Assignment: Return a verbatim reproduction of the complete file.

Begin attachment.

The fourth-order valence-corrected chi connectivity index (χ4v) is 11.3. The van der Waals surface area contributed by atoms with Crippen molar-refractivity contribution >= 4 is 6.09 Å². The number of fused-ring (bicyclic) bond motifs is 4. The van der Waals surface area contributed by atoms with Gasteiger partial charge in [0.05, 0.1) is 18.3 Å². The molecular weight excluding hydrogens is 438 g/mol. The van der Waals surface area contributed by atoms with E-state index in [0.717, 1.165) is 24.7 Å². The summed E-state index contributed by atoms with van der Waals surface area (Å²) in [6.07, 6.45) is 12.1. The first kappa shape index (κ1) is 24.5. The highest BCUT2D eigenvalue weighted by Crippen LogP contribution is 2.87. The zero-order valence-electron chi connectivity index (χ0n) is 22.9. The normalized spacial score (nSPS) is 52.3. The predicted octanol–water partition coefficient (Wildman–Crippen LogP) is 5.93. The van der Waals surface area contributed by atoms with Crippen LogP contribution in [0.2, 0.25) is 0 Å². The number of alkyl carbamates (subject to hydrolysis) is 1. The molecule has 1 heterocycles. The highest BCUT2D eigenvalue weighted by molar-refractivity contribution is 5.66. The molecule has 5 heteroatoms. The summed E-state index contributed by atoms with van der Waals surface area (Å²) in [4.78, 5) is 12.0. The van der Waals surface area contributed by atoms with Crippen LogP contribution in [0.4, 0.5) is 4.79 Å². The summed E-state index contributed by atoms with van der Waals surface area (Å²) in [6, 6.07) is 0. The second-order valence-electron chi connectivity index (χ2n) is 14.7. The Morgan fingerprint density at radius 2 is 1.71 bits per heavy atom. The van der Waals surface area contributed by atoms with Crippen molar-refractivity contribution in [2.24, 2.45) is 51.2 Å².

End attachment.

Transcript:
The fourth-order valence-corrected chi connectivity index (χ4v) is 11.3. The van der Waals surface area contributed by atoms with Crippen molar-refractivity contribution >= 4 is 6.09 Å². The number of fused-ring (bicyclic) bond motifs is 4. The van der Waals surface area contributed by atoms with Gasteiger partial charge in [0.05, 0.1) is 18.3 Å². The molecular weight excluding hydrogens is 438 g/mol. The van der Waals surface area contributed by atoms with E-state index in [0.717, 1.165) is 24.7 Å². The summed E-state index contributed by atoms with van der Waals surface area (Å²) in [6.07, 6.45) is 12.1. The first kappa shape index (κ1) is 24.5. The highest BCUT2D eigenvalue weighted by Crippen LogP contribution is 2.87. The zero-order valence-electron chi connectivity index (χ0n) is 22.9. The normalized spacial score (nSPS) is 52.3. The predicted octanol–water partition coefficient (Wildman–Crippen LogP) is 5.93. The van der Waals surface area contributed by atoms with Crippen LogP contribution in [0.2, 0.25) is 0 Å². The number of alkyl carbamates (subject to hydrolysis) is 1. The molecule has 1 heterocycles. The highest BCUT2D eigenvalue weighted by molar-refractivity contribution is 5.66. The molecule has 5 heteroatoms. The summed E-state index contributed by atoms with van der Waals surface area (Å²) in [4.78, 5) is 12.0. The van der Waals surface area contributed by atoms with Crippen LogP contribution in [0.4, 0.5) is 4.79 Å². The summed E-state index contributed by atoms with van der Waals surface area (Å²) in [6, 6.07) is 0. The second-order valence-electron chi connectivity index (χ2n) is 14.7. The Morgan fingerprint density at radius 2 is 1.71 bits per heavy atom. The van der Waals surface area contributed by atoms with Crippen molar-refractivity contribution in [2.24, 2.45) is 51.2 Å².